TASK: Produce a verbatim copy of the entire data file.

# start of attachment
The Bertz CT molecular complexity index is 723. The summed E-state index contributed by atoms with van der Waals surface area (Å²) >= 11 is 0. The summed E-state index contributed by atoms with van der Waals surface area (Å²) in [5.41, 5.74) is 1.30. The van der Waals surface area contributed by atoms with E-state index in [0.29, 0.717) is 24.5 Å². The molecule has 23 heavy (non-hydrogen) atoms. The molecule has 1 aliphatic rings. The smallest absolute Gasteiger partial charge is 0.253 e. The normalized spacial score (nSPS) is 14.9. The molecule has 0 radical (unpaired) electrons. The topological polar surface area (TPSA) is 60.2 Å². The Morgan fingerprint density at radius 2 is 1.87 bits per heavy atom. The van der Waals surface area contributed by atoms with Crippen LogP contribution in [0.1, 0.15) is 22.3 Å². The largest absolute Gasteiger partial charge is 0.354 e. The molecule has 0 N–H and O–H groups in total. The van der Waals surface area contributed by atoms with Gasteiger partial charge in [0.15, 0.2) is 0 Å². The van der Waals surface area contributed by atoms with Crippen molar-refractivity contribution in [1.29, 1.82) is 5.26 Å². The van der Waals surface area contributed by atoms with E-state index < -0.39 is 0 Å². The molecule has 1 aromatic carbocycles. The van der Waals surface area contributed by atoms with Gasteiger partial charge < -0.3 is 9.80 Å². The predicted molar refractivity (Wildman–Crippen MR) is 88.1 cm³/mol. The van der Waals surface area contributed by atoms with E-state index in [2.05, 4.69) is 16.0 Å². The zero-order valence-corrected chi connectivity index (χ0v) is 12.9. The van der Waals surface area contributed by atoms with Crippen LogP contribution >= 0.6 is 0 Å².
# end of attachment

The Bertz CT molecular complexity index is 723. The summed E-state index contributed by atoms with van der Waals surface area (Å²) >= 11 is 0. The summed E-state index contributed by atoms with van der Waals surface area (Å²) in [5.41, 5.74) is 1.30. The van der Waals surface area contributed by atoms with E-state index in [0.29, 0.717) is 24.5 Å². The molecule has 23 heavy (non-hydrogen) atoms. The molecule has 1 aliphatic rings. The smallest absolute Gasteiger partial charge is 0.253 e. The normalized spacial score (nSPS) is 14.9. The molecule has 0 radical (unpaired) electrons. The topological polar surface area (TPSA) is 60.2 Å². The Morgan fingerprint density at radius 2 is 1.87 bits per heavy atom. The van der Waals surface area contributed by atoms with Crippen LogP contribution in [0.1, 0.15) is 22.3 Å². The largest absolute Gasteiger partial charge is 0.354 e. The molecule has 0 N–H and O–H groups in total. The van der Waals surface area contributed by atoms with Gasteiger partial charge in [0.15, 0.2) is 0 Å². The van der Waals surface area contributed by atoms with Crippen molar-refractivity contribution in [1.29, 1.82) is 5.26 Å². The van der Waals surface area contributed by atoms with E-state index < -0.39 is 0 Å². The molecule has 1 aromatic carbocycles. The van der Waals surface area contributed by atoms with Gasteiger partial charge < -0.3 is 9.80 Å². The predicted molar refractivity (Wildman–Crippen MR) is 88.1 cm³/mol. The van der Waals surface area contributed by atoms with E-state index in [2.05, 4.69) is 16.0 Å². The zero-order valence-corrected chi connectivity index (χ0v) is 12.9. The van der Waals surface area contributed by atoms with Crippen LogP contribution >= 0.6 is 0 Å².